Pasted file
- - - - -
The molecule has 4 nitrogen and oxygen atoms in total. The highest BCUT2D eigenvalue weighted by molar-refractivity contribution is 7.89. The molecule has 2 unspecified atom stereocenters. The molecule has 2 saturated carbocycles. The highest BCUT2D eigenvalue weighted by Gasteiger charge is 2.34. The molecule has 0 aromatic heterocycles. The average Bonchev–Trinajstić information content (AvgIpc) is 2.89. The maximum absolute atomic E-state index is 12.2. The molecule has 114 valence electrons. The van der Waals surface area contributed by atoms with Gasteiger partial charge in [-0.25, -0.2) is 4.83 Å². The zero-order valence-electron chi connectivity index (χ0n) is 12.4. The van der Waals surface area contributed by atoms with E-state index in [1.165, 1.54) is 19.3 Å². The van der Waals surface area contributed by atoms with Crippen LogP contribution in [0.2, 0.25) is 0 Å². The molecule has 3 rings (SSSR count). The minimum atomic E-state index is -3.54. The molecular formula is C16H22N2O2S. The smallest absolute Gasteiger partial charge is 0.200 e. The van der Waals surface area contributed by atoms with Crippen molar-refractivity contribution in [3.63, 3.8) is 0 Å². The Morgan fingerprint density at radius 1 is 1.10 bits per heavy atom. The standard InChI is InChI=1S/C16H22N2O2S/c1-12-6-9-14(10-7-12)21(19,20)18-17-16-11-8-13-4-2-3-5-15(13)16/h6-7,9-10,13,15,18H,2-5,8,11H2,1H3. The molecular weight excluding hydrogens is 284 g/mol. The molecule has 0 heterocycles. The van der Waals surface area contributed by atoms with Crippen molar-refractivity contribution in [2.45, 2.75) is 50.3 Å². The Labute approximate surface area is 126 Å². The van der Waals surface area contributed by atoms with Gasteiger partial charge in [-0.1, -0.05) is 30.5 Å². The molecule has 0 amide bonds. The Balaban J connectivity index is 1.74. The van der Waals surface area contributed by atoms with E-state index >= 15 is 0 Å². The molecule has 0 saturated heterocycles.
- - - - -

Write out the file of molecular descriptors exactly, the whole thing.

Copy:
The molecule has 4 nitrogen and oxygen atoms in total. The highest BCUT2D eigenvalue weighted by molar-refractivity contribution is 7.89. The molecule has 2 unspecified atom stereocenters. The molecule has 2 saturated carbocycles. The highest BCUT2D eigenvalue weighted by Gasteiger charge is 2.34. The molecule has 0 aromatic heterocycles. The average Bonchev–Trinajstić information content (AvgIpc) is 2.89. The maximum absolute atomic E-state index is 12.2. The molecule has 114 valence electrons. The van der Waals surface area contributed by atoms with Gasteiger partial charge in [-0.25, -0.2) is 4.83 Å². The zero-order valence-electron chi connectivity index (χ0n) is 12.4. The van der Waals surface area contributed by atoms with E-state index in [1.165, 1.54) is 19.3 Å². The van der Waals surface area contributed by atoms with Crippen LogP contribution in [0.2, 0.25) is 0 Å². The molecule has 3 rings (SSSR count). The minimum atomic E-state index is -3.54. The molecular formula is C16H22N2O2S. The smallest absolute Gasteiger partial charge is 0.200 e. The van der Waals surface area contributed by atoms with Crippen molar-refractivity contribution in [3.63, 3.8) is 0 Å². The Morgan fingerprint density at radius 1 is 1.10 bits per heavy atom. The standard InChI is InChI=1S/C16H22N2O2S/c1-12-6-9-14(10-7-12)21(19,20)18-17-16-11-8-13-4-2-3-5-15(13)16/h6-7,9-10,13,15,18H,2-5,8,11H2,1H3. The molecular weight excluding hydrogens is 284 g/mol. The molecule has 0 heterocycles. The van der Waals surface area contributed by atoms with Crippen molar-refractivity contribution in [2.45, 2.75) is 50.3 Å². The Labute approximate surface area is 126 Å². The van der Waals surface area contributed by atoms with Gasteiger partial charge in [-0.1, -0.05) is 30.5 Å². The molecule has 0 amide bonds. The Balaban J connectivity index is 1.74. The van der Waals surface area contributed by atoms with E-state index >= 15 is 0 Å². The molecule has 0 saturated heterocycles.